Each of the works on this week’s Cleveland Orchestra concert had a story to tell. Prokofiev’s Symphony no. 6 in E flat minor was about the aftermath of World War 2; Frank Bridge’s The Sea was an aptly-named soundscape; and for many members the audience, it would be hard to erase the images of Mickey Mouse in his magician’s hat in Paul Dukas’s The Sorcerer’s Apprentice. It was an appealing and satisfying program, diverse in style and emotion.

Franz Welser-Möst © Roger Mastroianni
Franz Welser-Möst
© Roger Mastroianni

The composition of Sergei Prokofiev’s Sixth Symphony spanned the end of World War 2 through the jubilation of the immediate end of the war into the oppression of the Stalin regime. TCO Music Director Franz Welser-Möst, very unusually, made several comments about the symphony before beginning the program. He pointed out that Prokofiev was the target of official opprobrium after the symphony’s first performance, which was well-received by the audience. He noted that the symphony’s last movement is apparently straightforward and happy, but happy music created with a figurative gun at the composer’s head.

The symphony is full of contradictory musical gestures: terse, dissonant exclamations are set alongside soaring, impassioned melodies. Tender moments turn into huge climaxes with the drumbeats of military marches. Although the third movement has the outward sound of joviality, there are plenty of sly, subversive gestures.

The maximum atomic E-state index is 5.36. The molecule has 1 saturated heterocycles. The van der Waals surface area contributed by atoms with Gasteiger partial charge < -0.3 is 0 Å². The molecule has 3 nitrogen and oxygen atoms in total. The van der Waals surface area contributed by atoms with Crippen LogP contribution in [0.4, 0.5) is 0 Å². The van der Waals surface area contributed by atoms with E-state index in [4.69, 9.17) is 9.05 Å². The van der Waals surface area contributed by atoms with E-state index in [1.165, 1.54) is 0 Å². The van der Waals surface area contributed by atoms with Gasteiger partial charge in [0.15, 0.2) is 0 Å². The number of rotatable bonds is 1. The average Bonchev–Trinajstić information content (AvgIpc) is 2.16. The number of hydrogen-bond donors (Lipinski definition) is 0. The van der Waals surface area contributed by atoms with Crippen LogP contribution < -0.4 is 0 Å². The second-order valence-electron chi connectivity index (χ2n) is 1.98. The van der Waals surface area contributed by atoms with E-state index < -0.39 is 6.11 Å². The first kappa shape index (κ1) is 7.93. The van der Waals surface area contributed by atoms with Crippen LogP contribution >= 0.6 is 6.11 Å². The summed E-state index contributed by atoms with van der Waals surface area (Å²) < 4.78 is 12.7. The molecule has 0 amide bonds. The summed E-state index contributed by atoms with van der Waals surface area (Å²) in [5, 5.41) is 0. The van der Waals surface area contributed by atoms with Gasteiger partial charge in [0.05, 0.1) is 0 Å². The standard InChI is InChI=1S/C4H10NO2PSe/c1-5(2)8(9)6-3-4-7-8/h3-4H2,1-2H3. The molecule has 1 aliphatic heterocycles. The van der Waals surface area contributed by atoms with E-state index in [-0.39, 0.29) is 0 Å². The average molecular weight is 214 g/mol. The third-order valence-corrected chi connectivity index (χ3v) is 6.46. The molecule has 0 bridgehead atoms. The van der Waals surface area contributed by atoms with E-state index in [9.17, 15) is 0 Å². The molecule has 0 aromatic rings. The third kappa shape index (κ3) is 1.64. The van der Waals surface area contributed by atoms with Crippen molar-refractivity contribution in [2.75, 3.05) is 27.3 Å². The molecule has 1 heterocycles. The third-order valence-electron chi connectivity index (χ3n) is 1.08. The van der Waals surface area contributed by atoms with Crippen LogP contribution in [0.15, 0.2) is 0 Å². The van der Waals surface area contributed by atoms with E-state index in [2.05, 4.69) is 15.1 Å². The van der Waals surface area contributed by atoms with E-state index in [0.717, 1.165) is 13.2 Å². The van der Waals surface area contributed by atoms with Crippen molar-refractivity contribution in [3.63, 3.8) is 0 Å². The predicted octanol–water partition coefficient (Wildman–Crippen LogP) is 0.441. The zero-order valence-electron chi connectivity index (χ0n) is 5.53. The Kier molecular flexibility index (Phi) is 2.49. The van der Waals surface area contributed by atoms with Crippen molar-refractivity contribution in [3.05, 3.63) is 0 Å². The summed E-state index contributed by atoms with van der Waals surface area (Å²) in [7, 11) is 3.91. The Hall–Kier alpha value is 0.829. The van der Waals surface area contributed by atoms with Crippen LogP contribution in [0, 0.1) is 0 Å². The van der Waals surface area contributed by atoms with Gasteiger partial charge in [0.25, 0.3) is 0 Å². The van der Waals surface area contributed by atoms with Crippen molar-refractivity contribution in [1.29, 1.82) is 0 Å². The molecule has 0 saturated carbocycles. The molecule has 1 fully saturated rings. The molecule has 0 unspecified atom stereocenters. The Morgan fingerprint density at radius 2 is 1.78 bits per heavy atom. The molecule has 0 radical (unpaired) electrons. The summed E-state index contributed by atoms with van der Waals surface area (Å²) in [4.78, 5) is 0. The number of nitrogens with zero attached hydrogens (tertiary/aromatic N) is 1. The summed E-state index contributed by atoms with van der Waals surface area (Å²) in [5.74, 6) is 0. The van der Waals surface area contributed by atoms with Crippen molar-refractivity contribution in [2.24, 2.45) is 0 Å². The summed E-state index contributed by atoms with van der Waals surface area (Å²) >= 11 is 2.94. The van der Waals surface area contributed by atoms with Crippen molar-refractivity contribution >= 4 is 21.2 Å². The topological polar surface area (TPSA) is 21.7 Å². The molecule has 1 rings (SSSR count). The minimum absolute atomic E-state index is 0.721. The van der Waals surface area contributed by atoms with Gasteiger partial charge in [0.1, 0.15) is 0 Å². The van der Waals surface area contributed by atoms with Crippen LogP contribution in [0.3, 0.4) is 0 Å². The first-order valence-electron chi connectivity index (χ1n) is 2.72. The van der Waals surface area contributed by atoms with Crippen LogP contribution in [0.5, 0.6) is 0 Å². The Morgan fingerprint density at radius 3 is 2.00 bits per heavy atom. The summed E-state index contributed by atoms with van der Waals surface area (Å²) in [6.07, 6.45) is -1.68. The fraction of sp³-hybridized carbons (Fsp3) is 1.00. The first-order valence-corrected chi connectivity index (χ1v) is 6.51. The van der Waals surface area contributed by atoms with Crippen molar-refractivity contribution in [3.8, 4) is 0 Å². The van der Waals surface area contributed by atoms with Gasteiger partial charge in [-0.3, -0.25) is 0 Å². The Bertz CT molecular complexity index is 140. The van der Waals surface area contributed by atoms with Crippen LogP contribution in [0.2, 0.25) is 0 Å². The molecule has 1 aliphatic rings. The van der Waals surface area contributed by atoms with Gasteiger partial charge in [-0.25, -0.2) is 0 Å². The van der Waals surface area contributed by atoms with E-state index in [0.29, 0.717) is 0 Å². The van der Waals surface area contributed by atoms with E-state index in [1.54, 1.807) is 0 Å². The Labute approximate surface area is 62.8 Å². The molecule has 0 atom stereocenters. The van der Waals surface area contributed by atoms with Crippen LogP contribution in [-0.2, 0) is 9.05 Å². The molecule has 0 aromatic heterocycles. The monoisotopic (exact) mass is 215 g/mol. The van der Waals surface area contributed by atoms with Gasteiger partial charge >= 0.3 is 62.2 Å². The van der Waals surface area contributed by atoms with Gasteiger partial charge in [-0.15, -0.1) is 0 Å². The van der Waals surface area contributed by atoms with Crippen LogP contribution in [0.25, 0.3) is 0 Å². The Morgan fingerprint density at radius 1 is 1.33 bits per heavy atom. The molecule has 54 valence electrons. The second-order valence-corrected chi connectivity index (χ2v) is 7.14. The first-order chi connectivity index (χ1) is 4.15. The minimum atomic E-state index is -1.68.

Welser-Möst and The Cleveland Orchestra caught all of these many mood swings and musical inside jokes. The wind and brass sections were especially on top form. Principal keyboard player Joela Jones was notable in important piano and celesta parts. The piano was often treated like a tuned percussion instrument, with repeated rhythmic patterns that carried the musical pulse. This symphony raises more questions than it answers. The Cleveland Orchestra’s reading here left us with the ongoing question: what was going through Prokofiev’s conscience when he wrote this troubling symphony?

The Cleveland Orchestra gave the United States premiere of Bridge’s 1910-11 four movement suite The Sea in 1923 and hasn’t played it since, which is a shame, because it is highly evocative in its tone-painting. Bridge’s most famous student, Benjamin Britten, was well aware of The Sea; the “Four Sea Interludes” from Britten's opera Peter Grimes are highly influenced by Bridge’s work, even sharing the names of the last two movements, “Moonlight” and “Storm.” Each of the movements in Bridge’s work is relatively brief, only a few minutes, but the music is highly colorful, with the swells and surges of the waves and singing birds in the first movement ("Seascape"). The second movement ("Sea Foam") is frisky and Scherzo-like, with water splashing over the rocks. “Moonlight” is shining on a calm sea, subdued, but with a brief climax. After the “Storm” loses its power, the opening music of the first movement returns in almost exact recapitulation, thus reinforcing the eternal force that is the sea. Bridge’s work may not be a timeless masterpiece, but The Cleveland Orchestra gave it a serious and honest performance, drawing the drama out of Bridge’s late romantic style. Perhaps they should not wait another 97 years to play it.

What a pleasure it was to hear The Sorcerer’s Apprentice! There was no condescension to a popular piece. The orchestra’s bassoon section was in their glory (and got a group bow at the end). Welser-Möst built the tension precisely as the work progressed to a wild finale, a moment of calm and a final jolt.